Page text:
Tuesday, May 31, 2011

Gator the Poetman

He walks the steps, he talks a poem with
youthful ease and vitality that sits on the edge
of a sword like the poet of many words

Gil Scott Hero who told the world

"The Revolution Will Not Be Televised"

Gator the Poetman
squeezes concrete poems up from his toes
to his heart to his mouth
defining himself
noveling his cryptic life
as he spin, spin, spin on
a one wheel bike
held up by the earth he inherited

From sea to shining sea
Oh say can you see me now?

he said I can't jump off the wheel
I was born to take this ride
I was born to write like a relevant poet
Chris "Gator" Ockletree
using urgency as the ink in my pen

somebody said he couldn't untwist  
his legs and mind
long enough to walk the

Straight and Narrow
road of prosperity and productiveness

somebody said he could do no good
not this bushy-headed
afro-wearing doomed kid

a mixed up African American
boy who slipped out of his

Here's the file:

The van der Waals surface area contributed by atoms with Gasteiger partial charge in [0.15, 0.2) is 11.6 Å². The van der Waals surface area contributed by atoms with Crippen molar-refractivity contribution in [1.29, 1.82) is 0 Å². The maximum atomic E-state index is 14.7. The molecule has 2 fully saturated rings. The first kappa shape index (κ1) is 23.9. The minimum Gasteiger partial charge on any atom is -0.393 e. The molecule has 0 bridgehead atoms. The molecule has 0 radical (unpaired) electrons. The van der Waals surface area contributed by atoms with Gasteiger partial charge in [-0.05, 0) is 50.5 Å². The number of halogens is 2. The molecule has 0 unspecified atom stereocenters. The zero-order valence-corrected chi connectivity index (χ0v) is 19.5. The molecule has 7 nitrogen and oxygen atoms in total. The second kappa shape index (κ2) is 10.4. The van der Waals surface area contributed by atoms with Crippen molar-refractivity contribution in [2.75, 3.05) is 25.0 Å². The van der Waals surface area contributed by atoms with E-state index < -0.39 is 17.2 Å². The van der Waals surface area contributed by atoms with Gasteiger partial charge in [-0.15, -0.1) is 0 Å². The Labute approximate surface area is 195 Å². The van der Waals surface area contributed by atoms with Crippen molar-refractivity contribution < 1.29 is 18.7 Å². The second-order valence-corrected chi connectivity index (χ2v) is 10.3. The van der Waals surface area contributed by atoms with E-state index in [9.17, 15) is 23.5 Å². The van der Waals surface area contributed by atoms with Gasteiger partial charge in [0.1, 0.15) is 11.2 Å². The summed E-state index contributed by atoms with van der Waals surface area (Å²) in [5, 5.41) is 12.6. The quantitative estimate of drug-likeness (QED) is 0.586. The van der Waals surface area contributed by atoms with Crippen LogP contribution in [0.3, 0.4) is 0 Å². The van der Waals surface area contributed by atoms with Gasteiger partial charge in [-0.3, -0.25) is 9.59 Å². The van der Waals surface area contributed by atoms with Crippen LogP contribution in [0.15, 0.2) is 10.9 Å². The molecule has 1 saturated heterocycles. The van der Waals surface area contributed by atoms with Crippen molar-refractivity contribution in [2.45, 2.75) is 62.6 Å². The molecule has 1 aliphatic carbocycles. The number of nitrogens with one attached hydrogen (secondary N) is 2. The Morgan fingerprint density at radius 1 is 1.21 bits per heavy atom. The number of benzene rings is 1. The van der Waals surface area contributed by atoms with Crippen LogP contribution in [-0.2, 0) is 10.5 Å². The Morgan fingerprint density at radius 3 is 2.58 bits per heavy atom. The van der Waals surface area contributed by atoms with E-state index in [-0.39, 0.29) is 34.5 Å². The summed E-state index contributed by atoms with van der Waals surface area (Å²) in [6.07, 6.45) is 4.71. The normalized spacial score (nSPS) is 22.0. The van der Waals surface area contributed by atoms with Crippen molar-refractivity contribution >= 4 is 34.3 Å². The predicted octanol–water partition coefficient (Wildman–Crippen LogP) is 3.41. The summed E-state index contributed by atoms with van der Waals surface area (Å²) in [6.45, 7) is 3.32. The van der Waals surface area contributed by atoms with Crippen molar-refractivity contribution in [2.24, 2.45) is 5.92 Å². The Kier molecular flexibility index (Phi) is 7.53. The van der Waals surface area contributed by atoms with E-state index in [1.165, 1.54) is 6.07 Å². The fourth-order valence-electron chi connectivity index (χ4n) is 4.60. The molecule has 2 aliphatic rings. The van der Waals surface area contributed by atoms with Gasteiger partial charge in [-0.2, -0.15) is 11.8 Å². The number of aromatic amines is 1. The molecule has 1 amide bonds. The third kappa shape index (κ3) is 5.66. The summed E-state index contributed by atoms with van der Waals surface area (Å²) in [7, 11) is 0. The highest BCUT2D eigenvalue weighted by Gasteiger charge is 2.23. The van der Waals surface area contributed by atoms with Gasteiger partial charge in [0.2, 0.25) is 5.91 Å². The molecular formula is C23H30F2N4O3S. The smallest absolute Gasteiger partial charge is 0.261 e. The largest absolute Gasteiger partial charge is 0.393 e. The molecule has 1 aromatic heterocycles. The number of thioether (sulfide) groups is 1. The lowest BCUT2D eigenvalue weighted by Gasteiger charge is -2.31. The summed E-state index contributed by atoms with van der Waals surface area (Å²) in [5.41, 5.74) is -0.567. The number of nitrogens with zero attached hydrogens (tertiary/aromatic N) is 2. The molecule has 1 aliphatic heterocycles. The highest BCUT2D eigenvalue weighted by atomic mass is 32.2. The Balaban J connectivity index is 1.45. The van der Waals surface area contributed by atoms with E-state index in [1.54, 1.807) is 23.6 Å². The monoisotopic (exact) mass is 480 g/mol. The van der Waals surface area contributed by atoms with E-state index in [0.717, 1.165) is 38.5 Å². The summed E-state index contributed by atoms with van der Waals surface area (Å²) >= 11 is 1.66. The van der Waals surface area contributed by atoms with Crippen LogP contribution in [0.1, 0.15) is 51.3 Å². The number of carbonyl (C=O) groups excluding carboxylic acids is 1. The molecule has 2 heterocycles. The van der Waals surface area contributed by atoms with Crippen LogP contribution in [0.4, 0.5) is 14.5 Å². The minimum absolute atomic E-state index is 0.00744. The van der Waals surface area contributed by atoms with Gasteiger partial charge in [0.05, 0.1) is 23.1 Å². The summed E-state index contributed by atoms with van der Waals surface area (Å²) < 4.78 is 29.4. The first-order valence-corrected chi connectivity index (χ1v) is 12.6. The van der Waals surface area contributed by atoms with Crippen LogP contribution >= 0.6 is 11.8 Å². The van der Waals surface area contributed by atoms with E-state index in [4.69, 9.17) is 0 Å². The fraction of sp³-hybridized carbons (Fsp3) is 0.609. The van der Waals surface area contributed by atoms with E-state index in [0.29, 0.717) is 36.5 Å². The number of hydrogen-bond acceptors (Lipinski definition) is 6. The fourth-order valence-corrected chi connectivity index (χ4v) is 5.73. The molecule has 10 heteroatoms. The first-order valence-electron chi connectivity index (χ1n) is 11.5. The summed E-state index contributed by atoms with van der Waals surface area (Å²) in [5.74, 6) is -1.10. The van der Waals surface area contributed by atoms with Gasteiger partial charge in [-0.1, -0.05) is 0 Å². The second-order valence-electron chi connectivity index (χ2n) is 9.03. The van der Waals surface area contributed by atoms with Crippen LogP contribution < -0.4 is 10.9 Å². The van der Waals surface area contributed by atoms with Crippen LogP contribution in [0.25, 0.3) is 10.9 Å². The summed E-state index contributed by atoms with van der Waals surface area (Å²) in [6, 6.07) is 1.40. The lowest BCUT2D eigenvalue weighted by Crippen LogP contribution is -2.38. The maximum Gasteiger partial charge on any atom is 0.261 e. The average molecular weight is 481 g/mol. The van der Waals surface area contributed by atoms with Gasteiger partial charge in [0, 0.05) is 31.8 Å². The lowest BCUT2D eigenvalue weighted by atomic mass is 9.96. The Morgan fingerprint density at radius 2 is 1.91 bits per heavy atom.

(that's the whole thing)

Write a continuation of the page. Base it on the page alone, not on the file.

mother's wayward womb
with defensive words on his lips
he cried in verse not baby tears

no rehearsal was necessary

his mama knew he came into
a promised land that she didn't
know how to take advantage of

American the beautiful
Oh say can you see

the poet's promised land was
a personalized pen name
and listed number
hand delivered seconds
after he saw life's light

Oh beautiful
the spacious sky is cloudy
the novice poet is
name branded forever

Oh beautiful

America didn't celebrate his
birth or encourage the future of his words
proned and propped  to sting their flesh
like busy ants in a promised land

Oh say can you see that society
made no bets that he
would find his way out of
nine months of wondering in
a fogged forest
barren of trees
and sprouting limbs

the poet-in-residence took control
untwisting his legs
walking the straight and narrow
untwisted his mind to think long and wide
denying destiny its victory over him

society didn't bet  his only weapon
would be the written word
granting him freedom
to walk in high steps
tagged by rebel rousing poems
that defy single minded definitions

copyrighted by dorothy charles banks

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